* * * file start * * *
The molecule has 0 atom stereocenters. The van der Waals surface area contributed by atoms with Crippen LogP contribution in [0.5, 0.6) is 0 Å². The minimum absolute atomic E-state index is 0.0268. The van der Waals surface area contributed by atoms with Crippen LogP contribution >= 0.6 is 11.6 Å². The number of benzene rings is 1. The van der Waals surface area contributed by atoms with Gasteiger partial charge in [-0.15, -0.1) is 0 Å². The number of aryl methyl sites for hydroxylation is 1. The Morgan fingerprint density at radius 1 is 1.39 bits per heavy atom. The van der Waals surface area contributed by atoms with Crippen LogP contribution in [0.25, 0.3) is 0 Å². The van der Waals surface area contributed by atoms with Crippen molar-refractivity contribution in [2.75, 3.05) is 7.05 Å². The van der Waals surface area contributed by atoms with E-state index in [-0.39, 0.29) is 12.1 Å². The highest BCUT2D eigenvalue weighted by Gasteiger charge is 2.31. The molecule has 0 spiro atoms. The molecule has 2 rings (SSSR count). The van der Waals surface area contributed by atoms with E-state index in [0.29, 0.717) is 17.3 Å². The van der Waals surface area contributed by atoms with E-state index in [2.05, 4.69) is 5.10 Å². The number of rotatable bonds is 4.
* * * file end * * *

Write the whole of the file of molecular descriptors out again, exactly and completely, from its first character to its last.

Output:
The molecule has 0 atom stereocenters. The van der Waals surface area contributed by atoms with Crippen LogP contribution in [0.5, 0.6) is 0 Å². The minimum absolute atomic E-state index is 0.0268. The van der Waals surface area contributed by atoms with Crippen LogP contribution >= 0.6 is 11.6 Å². The number of benzene rings is 1. The van der Waals surface area contributed by atoms with Gasteiger partial charge in [-0.15, -0.1) is 0 Å². The number of aryl methyl sites for hydroxylation is 1. The Morgan fingerprint density at radius 1 is 1.39 bits per heavy atom. The van der Waals surface area contributed by atoms with Crippen LogP contribution in [0.25, 0.3) is 0 Å². The van der Waals surface area contributed by atoms with Crippen molar-refractivity contribution in [2.75, 3.05) is 7.05 Å². The van der Waals surface area contributed by atoms with E-state index in [-0.39, 0.29) is 12.1 Å². The highest BCUT2D eigenvalue weighted by Gasteiger charge is 2.31. The molecule has 0 spiro atoms. The molecule has 2 rings (SSSR count). The van der Waals surface area contributed by atoms with E-state index in [0.29, 0.717) is 17.3 Å². The van der Waals surface area contributed by atoms with E-state index in [2.05, 4.69) is 5.10 Å². The number of rotatable bonds is 4.